7. A method for a shallow sea-bottom walking experience as set forth in claim 1; which comprises
providing at least one auxiliary high pressure tank which is connected to said air supply system for an emergency use.
Description
BACKGROUND OF THE INVENTION

This invention relates to a method and apparatus for a sea-bottom walking experience in which guests place a diving helmet over their head to rest on their shoulders to provide breathable air while taking a walk on the sea-bottom (seabed).

In recent years, scuba diving has been popularized. For such scuba diving, special training is generally required. In addition, a diver is required to fit a jacket onto the body and to carry a suitable breathable gas container on his back. For this reason, such a scuba diving system is not suitable for guests who desire to easily see the underwater surroundings.

In view of the above, it is desirable to provide a system such that guests having a diving helmet on can take a walk on the sea-bottom to observe the surroundings.

SUMMARY OF THE INVENTION

In view of the conventional requirements as described above, a first object of this invention is to provide a shallow sea-bottom walking experience method which permits guests to readily or easily take a walk on the shallow sea-bottom. A second object of this invention is to have an ability of immediately delivering air into the helmet that fits a guest at the time of an emergency when the main air supply source is stopped. A third object of this invention is to permit an instructor to guide plural guests with safety and efficiently when taking a walk on the shallow sea-bottom. A fourth object of this invention is to permit guests to easily have the diving helmet on, and to permit guests to be efficiently guided from the ship down to the shallow sea-bottom. A fifth object of this invention is to permit guests who are narrow in shoulder width such as children or women, etc. to have the diving helmet on. A sixth object of this invention is to have an ability of smartly disposing respective members or units constituting the air supply system on the deck of the ship.

The means for attaining the above-mentioned objects are as follows:

(1) A shallow sea-bottom walking experience method of this invention comprises: a helmet connection step A of respectively connecting joint members 29a of hoses 29 of plural helmets 28 to plural opening/closing valves 4 of an air supply unit body 3 of an air supply system 2 provided on a diving experience ship 1 and including an air supply source 6; a diving preparation step B of allowing an operator 25 to ride on an auxiliary deck 26 positioned slightly above the sea level in a normal state, and to allow each of guests 27 to enter the sea from the foot of the auxiliary deck by using a ladder 39 hanging down from the auxiliary deck 26 to allow the operator to be assured that the diving helmet 28 is on the head of each of the guests 27 at the portion or position of a shoulder 27a of each of the guests before the guest sinks down to the sea level; a diving starting step C of allowing an instructor 40 to guide the guests 27 toward a shallow sea-bottom 45 by using the ladder 39 extended down close to the sea-bottom; and a sea-bottom walking step D of allowing the instructor 40 to guide walking on the sea-bottom 45 of the guests through a drawbar 46.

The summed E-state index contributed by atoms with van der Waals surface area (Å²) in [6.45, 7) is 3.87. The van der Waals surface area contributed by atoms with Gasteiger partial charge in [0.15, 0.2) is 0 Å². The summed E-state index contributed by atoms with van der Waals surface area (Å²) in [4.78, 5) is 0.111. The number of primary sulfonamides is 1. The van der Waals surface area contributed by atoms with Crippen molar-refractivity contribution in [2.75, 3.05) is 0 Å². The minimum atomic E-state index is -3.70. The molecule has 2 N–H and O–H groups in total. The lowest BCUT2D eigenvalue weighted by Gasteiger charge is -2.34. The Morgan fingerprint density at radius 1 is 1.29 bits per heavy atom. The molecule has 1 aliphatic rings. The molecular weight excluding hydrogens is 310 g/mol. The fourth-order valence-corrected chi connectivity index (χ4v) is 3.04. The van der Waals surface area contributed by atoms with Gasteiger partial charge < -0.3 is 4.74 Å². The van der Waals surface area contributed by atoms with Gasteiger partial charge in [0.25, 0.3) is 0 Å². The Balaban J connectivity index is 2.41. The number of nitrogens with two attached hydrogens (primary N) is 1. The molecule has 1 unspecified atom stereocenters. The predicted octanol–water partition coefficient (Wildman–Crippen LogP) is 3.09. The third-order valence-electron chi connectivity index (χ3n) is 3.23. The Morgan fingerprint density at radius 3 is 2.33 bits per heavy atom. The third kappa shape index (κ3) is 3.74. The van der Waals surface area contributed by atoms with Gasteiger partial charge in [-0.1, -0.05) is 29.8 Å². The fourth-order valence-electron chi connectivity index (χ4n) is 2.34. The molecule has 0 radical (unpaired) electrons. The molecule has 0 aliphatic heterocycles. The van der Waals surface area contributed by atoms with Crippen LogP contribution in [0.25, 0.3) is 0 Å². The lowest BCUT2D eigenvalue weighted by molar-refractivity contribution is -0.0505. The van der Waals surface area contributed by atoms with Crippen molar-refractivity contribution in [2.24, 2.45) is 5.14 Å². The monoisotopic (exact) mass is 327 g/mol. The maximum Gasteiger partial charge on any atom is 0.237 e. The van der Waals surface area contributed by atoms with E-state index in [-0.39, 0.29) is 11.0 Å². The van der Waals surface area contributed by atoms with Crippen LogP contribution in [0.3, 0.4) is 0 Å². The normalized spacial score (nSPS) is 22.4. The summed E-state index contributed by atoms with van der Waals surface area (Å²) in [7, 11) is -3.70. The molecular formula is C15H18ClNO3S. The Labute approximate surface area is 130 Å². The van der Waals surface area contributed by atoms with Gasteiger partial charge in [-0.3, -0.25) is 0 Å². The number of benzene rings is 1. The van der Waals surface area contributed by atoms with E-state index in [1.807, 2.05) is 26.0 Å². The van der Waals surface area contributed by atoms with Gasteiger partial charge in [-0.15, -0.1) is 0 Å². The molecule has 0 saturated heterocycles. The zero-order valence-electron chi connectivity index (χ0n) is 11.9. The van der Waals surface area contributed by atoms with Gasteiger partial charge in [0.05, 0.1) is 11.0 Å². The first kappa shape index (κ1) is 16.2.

(2) In the above-mentioned configuration, the air supply source is composed of an air compressor 6 connected to the air supply unit body 3 through a main first pipe, and a high pressure air tank 8 connected to the air supply unit body 3 through an auxiliary second pipe 2.

(3) The drawbar 46 includes plural grips or handles 49 for respective guests.

(4) The auxiliary deck 26 is formed in a mesh shape.

(5) An attachment portion in a grip form is integrally provided on the head core portion of the helmet.

(6) In the diving preparation step B, there is included a step of fitting, prior to putting the diving helmet 28 on the guest, a helmet supporter 35 composed of an annular base 36 including left and right shoulder contact portions 36a, 36a and a pair of supporting portions 37 respectively formed in a rising manner at left and right portions of the annular base 36 and fitted into the helmet 28.